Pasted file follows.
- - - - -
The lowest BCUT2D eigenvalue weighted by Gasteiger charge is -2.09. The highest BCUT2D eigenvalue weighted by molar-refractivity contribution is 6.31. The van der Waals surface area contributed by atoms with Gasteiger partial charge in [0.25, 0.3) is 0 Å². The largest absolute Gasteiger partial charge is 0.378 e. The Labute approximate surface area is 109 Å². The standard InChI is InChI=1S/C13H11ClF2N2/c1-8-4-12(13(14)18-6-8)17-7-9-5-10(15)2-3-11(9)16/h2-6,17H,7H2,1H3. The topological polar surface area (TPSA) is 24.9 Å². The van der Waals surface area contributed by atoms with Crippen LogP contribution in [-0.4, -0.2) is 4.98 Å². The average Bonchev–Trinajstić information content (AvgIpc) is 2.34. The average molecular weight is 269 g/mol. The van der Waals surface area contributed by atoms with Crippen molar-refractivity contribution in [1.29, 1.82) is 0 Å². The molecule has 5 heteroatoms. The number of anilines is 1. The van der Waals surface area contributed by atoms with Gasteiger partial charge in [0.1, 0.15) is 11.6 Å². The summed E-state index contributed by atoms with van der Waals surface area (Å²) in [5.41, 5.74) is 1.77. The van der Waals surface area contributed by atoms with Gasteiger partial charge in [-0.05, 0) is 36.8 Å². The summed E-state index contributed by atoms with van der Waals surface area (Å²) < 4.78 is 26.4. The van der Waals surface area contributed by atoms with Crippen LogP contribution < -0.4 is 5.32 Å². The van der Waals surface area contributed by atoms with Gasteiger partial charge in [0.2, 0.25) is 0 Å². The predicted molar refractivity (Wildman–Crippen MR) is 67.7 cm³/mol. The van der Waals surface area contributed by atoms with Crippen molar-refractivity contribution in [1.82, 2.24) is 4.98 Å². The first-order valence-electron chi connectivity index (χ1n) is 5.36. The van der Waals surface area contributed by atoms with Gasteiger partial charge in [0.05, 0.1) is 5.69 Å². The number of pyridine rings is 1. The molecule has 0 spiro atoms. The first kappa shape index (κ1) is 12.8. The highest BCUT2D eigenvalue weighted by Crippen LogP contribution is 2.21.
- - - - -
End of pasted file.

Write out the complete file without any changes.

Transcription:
The lowest BCUT2D eigenvalue weighted by Gasteiger charge is -2.09. The highest BCUT2D eigenvalue weighted by molar-refractivity contribution is 6.31. The van der Waals surface area contributed by atoms with Gasteiger partial charge in [0.25, 0.3) is 0 Å². The largest absolute Gasteiger partial charge is 0.378 e. The Labute approximate surface area is 109 Å². The standard InChI is InChI=1S/C13H11ClF2N2/c1-8-4-12(13(14)18-6-8)17-7-9-5-10(15)2-3-11(9)16/h2-6,17H,7H2,1H3. The topological polar surface area (TPSA) is 24.9 Å². The van der Waals surface area contributed by atoms with Crippen LogP contribution in [-0.4, -0.2) is 4.98 Å². The average Bonchev–Trinajstić information content (AvgIpc) is 2.34. The average molecular weight is 269 g/mol. The van der Waals surface area contributed by atoms with Crippen molar-refractivity contribution in [1.29, 1.82) is 0 Å². The molecule has 5 heteroatoms. The number of anilines is 1. The van der Waals surface area contributed by atoms with Gasteiger partial charge in [0.1, 0.15) is 11.6 Å². The summed E-state index contributed by atoms with van der Waals surface area (Å²) in [5.41, 5.74) is 1.77. The van der Waals surface area contributed by atoms with Gasteiger partial charge in [-0.05, 0) is 36.8 Å². The summed E-state index contributed by atoms with van der Waals surface area (Å²) < 4.78 is 26.4. The van der Waals surface area contributed by atoms with Crippen LogP contribution < -0.4 is 5.32 Å². The van der Waals surface area contributed by atoms with Gasteiger partial charge in [0.2, 0.25) is 0 Å². The predicted molar refractivity (Wildman–Crippen MR) is 67.7 cm³/mol. The van der Waals surface area contributed by atoms with Crippen molar-refractivity contribution in [1.82, 2.24) is 4.98 Å². The first-order valence-electron chi connectivity index (χ1n) is 5.36. The van der Waals surface area contributed by atoms with Gasteiger partial charge in [0.05, 0.1) is 5.69 Å². The number of pyridine rings is 1. The molecule has 0 spiro atoms. The first kappa shape index (κ1) is 12.8. The highest BCUT2D eigenvalue weighted by Crippen LogP contribution is 2.21.